In sync with Highland living, each day from there unfolded seamlessly into another. We woke with the rising sun and walked until midday, when we rested for lunches of injera (local flatbread made from fermented teff grain) and lentils washed down with strong black coffee. Each climb brought us closer to the clouds, giving us the perfect vantage points from which to witness a lifestyle that had not changed over thousands of years: Small boys balanced sticks twice their size, steering goats toward grazing land; farmers in every direction walked horses and bulls in a circle, threshing hay; and women ambled their ways home, carrying jugs of water, locally made beer or goods traded at the nearby market. At more than 3,500 meters above sea level, we became briefly a part of the agricultural and cultural life of Ethiopian pastoralists.
We fell into a rhythm, with our morning hikes giving way to long afternoon walks amid lightly rolling hills, terraced plots and small houses surrounded by tidy basalt walls. The only excitement seemed to come from the braying of our donkey, and his penchant for going the wrong way. On one walk, the young ass ducked into a ramshackle hut only to be chased out by a chuckling old man. Half hunched over, he kept putting his hands to his mouth, gesticulating for us to come for coffee. Though our day’s plans wouldn’t allow for it, we lingered long enough to see his old loom balanced over a dug-out pit; fascinated, we imagined the time and patience it must take to weave the white threads into the beautiful gabi cloths that are so unique to Ethiopia.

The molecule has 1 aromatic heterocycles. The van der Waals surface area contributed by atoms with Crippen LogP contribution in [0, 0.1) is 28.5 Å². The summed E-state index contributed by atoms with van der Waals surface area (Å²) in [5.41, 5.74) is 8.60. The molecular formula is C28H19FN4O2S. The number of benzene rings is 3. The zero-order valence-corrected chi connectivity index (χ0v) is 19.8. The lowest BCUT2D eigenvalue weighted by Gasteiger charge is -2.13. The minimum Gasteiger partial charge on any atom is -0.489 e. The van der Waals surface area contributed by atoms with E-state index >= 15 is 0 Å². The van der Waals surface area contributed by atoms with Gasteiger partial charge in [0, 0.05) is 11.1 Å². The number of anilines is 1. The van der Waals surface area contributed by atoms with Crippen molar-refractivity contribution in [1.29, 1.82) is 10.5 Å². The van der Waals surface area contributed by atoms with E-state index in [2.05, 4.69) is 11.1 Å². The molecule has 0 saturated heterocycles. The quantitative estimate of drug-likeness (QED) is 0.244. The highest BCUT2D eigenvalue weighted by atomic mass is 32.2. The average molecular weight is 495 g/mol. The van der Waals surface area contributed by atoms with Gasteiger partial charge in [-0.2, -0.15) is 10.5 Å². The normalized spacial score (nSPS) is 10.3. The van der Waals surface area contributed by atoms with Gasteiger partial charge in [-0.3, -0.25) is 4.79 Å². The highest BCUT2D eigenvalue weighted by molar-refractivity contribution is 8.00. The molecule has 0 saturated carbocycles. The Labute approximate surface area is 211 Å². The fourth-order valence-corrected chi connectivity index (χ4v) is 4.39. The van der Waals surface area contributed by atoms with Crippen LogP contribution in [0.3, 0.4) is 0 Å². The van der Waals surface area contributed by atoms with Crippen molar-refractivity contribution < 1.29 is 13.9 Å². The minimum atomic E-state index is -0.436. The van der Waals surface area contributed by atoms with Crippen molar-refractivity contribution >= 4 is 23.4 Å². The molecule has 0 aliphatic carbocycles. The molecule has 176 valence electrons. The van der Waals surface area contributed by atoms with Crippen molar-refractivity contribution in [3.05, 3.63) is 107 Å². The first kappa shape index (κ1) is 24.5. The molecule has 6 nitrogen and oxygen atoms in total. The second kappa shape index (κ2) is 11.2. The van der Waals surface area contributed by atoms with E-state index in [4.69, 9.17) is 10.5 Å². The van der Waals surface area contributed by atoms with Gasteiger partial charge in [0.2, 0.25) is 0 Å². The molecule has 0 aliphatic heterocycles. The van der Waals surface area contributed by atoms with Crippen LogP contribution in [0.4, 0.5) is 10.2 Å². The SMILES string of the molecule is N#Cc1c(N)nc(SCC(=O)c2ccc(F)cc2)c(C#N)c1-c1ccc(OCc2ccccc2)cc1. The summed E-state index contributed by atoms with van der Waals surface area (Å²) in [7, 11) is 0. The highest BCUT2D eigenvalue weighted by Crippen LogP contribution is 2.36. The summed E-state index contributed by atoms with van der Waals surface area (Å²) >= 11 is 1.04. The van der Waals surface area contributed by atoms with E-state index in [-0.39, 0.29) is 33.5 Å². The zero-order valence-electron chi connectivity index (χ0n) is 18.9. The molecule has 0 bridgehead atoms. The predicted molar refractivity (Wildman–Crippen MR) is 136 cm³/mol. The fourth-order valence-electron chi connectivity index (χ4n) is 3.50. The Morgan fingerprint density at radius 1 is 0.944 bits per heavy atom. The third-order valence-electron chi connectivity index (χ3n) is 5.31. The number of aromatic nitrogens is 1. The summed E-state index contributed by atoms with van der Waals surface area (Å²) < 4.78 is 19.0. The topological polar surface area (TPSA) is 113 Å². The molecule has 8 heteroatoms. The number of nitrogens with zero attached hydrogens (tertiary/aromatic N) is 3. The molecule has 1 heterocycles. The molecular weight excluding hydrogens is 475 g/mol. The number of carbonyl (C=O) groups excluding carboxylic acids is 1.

Each evening, as the sun set beyond the farthest mountain range, we sat on the edge of the escarpment and sipped beer cooled by the high-altitude air. The beauty of the environment spoke to us, but we were otherwise surrounded by
silence — broken only by the wind whistling across the plateau. For dinner, we would gather together with the cooks, guides and local priests to eat food we could not quite see while gazing into a fire at the room’s center, its smoke bellowing and seeping into our pores and the fibers of our clothes.
We spent our final night atop a jagged mountaintop, overlooking valleys and layers of mountains cascading toward the hidden horizon. Lammergeyers swooped down below us before spiraling upward with the wind — their flight accentuating the stillness of our surrounds. As the light faded, our warm memories of the past three days blanketed us against the cold Ethiopian night — reminding us that time need not be dictated by the hourglass but by the momentum of daily life.
The three-day trek for two people — including transportation, accommodation and meals — came to roughly US$600.
To learn more about TESFA Tours’ community treks in Ethiopia’s Tigray and Wollo regions (ranging from three to seven days), visit tesfatours.com.
Noreen Fagan’s career has altered course over many years, across several countries and continents. Although she was born and raised in Zambia, Noreen lived in South Africa, England and the southern part of the U.S. before settling in the colder climes of Canada. She is a freelance journalist concentrating on human rights and health issues, and she loves to explore different places equipped with a camera and a notebook.